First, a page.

Supreme Court opinions have been falling apart — or at least, their citations have. A study led by Harvard Law School professor Jonathan Zittrain found that half of all web links that the Supreme Court have ever included in an opinion have now changed from their original state or disappeared entirely. It's a potentially troubling trend for legal scholars who rely on every detail provided in order to understand the court's opinions — and as you'd expect, the study found that the issue has only been getting worse over time. In one example, pointed out by The New York Times, a website cited by Justice Alito has been intentionally altered with a message for future visitors reading, "Aren't you glad you didn't cite to this webpage ... If you had, like Justice Alito did, the original content would have long since disappeared."

"The most egregious examples ... refer back to dead links on the Supreme Court website."

A separate study, published by two John Marshall Law School librarians in the Yale Journal of Law & Technology earlier this year, found that the Supreme Court itself is often to blame. "The most egregious examples of dead links in Supreme Court opinions refer back to dead links on the Supreme Court website," the paper reads. It notes that in one majority opinion, the court links out to a video that was in part a focal point of the case, writing that "we are happy to allow the videotape to speak for itself." Since that 2007 opinion, the video has disappeared. "In these instances the linked information was at the heart of disputes between the majority and the dissent," the paper reads. "Having working links in opinions is essential."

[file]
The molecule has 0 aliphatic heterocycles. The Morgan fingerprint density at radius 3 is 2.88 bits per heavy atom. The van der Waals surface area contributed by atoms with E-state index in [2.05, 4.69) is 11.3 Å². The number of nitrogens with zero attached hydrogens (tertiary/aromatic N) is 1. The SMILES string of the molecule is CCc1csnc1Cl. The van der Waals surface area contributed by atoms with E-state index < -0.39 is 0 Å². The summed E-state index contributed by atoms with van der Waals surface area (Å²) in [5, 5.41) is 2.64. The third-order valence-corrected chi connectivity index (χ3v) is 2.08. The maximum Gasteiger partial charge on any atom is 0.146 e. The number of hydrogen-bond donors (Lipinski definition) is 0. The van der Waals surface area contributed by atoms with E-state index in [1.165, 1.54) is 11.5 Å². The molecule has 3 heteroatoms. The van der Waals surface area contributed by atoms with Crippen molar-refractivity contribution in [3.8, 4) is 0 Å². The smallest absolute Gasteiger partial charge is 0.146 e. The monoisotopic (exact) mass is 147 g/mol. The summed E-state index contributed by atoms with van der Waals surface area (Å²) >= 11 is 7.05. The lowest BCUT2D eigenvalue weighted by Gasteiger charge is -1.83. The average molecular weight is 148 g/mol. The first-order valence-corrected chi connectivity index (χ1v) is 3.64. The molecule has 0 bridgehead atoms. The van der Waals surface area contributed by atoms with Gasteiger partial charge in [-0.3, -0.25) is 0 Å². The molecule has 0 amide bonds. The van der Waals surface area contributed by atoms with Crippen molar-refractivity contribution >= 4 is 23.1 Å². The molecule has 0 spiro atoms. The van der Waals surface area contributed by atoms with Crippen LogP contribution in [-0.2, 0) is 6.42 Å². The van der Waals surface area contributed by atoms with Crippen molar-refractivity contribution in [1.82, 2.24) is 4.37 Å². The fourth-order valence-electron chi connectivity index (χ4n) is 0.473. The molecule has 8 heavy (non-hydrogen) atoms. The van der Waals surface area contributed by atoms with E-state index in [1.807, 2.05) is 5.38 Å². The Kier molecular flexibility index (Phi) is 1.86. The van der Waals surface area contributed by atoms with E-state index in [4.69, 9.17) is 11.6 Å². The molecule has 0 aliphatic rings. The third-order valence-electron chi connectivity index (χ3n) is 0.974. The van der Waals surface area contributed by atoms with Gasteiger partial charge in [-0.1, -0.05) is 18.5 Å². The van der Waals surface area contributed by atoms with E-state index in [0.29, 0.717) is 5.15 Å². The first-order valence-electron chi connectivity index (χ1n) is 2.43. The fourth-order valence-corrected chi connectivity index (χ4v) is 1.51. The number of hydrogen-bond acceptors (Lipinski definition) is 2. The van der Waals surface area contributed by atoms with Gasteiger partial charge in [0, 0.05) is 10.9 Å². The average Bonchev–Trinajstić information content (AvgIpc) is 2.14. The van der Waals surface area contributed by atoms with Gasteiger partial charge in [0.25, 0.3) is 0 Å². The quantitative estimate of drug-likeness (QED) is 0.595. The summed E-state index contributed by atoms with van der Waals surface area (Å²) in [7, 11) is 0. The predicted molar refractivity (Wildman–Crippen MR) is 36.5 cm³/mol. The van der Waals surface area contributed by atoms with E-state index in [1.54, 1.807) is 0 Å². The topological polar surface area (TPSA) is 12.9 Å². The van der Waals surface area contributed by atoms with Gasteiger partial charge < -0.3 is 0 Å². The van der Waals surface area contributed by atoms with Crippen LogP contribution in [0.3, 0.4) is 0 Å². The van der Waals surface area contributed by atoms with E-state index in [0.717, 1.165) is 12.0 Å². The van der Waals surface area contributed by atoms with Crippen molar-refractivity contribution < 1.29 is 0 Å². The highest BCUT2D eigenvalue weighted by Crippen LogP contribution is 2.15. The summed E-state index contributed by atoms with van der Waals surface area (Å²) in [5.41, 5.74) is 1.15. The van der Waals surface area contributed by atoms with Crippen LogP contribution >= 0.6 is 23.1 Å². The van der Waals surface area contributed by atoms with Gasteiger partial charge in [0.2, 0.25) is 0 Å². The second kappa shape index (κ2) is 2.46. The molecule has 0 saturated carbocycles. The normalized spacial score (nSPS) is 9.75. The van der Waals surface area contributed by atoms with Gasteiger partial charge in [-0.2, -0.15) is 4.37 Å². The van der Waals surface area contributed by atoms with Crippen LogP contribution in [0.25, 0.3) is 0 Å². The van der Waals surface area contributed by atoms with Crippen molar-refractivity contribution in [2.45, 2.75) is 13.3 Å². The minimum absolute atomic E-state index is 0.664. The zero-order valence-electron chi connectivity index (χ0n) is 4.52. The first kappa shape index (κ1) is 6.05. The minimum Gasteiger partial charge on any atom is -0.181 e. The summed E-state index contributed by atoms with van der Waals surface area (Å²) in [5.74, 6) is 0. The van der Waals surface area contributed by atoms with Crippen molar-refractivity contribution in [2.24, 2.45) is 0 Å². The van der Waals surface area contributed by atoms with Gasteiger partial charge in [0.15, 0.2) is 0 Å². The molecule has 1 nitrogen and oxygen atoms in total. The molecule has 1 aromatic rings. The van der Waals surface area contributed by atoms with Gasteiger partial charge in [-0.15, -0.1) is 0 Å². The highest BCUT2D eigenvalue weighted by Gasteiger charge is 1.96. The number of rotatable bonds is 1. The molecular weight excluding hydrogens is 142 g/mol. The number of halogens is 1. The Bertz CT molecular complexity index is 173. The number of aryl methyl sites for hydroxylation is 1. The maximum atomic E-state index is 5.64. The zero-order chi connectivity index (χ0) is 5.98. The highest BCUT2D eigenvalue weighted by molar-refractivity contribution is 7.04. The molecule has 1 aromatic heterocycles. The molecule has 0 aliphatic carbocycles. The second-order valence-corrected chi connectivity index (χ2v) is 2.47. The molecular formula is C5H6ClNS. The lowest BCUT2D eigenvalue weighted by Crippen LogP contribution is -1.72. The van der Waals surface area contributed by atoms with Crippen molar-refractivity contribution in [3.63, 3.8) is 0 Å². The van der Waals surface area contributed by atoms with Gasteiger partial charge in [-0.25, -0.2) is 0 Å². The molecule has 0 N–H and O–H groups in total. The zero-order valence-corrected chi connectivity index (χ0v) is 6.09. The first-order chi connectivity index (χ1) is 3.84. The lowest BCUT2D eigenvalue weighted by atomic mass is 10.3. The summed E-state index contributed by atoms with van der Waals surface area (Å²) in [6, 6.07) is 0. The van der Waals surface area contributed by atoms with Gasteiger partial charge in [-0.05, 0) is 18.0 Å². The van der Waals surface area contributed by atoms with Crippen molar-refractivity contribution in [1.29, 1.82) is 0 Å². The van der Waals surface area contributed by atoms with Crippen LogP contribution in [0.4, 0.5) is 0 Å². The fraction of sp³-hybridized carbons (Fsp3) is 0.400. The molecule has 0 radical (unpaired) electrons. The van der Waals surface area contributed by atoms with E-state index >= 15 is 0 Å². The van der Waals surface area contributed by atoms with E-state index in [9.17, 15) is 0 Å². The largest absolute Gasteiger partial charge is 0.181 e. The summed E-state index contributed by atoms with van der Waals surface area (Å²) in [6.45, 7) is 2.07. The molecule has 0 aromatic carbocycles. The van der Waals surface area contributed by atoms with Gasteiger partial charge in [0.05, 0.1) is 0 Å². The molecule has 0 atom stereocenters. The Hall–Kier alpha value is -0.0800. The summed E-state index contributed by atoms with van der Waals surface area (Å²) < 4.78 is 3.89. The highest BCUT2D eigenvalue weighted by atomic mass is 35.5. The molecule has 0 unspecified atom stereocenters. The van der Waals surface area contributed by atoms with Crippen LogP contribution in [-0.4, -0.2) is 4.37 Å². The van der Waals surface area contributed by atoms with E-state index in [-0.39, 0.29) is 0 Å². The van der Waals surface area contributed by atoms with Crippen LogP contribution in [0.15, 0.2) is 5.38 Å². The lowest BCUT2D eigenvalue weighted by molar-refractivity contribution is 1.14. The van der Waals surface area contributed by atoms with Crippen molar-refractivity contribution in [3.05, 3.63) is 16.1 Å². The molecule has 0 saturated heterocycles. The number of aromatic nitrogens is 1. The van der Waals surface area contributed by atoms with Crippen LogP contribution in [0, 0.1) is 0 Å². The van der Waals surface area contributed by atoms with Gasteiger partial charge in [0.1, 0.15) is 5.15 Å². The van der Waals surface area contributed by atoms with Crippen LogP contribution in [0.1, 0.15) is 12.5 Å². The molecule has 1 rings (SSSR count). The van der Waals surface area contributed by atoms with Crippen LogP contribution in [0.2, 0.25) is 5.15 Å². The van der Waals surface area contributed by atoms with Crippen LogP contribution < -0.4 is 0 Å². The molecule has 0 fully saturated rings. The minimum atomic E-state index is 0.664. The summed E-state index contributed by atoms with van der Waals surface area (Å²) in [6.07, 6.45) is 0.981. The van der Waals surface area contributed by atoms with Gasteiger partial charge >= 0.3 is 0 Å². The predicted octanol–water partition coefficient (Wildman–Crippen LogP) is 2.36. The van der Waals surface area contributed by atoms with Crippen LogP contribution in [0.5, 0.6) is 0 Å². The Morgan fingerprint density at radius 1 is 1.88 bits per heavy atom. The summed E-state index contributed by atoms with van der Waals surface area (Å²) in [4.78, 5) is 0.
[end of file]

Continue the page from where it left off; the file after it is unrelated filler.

The problem has become colloquially known as "link rot," pegging it almost as a natural process that unavoidably occurs over time. Though there are a number of services that will collect websites' histories — most notably archive.org — none can ensure that they'll save the right page at the right moment. The paper from Harvard Law School suggests that the court should begin making permanent copies of cited webpages, thus allowing future scholars to see the exact resource that the court was referring to.

Some courts have already begun taken action against link rot. The US Court of Appeals for the Ninth Circuit has been collecting webpages referred to in its own opinions since 2008. The entire archive — which it charmingly refers to as "webcites" — is open to and searchable by the public, allowing easy access for anyone looking to confirm what's meant to be at an address linked to by the court. And at Harvard, Zittrain is at work on a free service called Perma.cc, which through a partnership with over two dozen libraries, law schools, and some web companies, will allow anyone to permanently archive a page of their choice — at least, so long as Perma.cc is around to fetch it.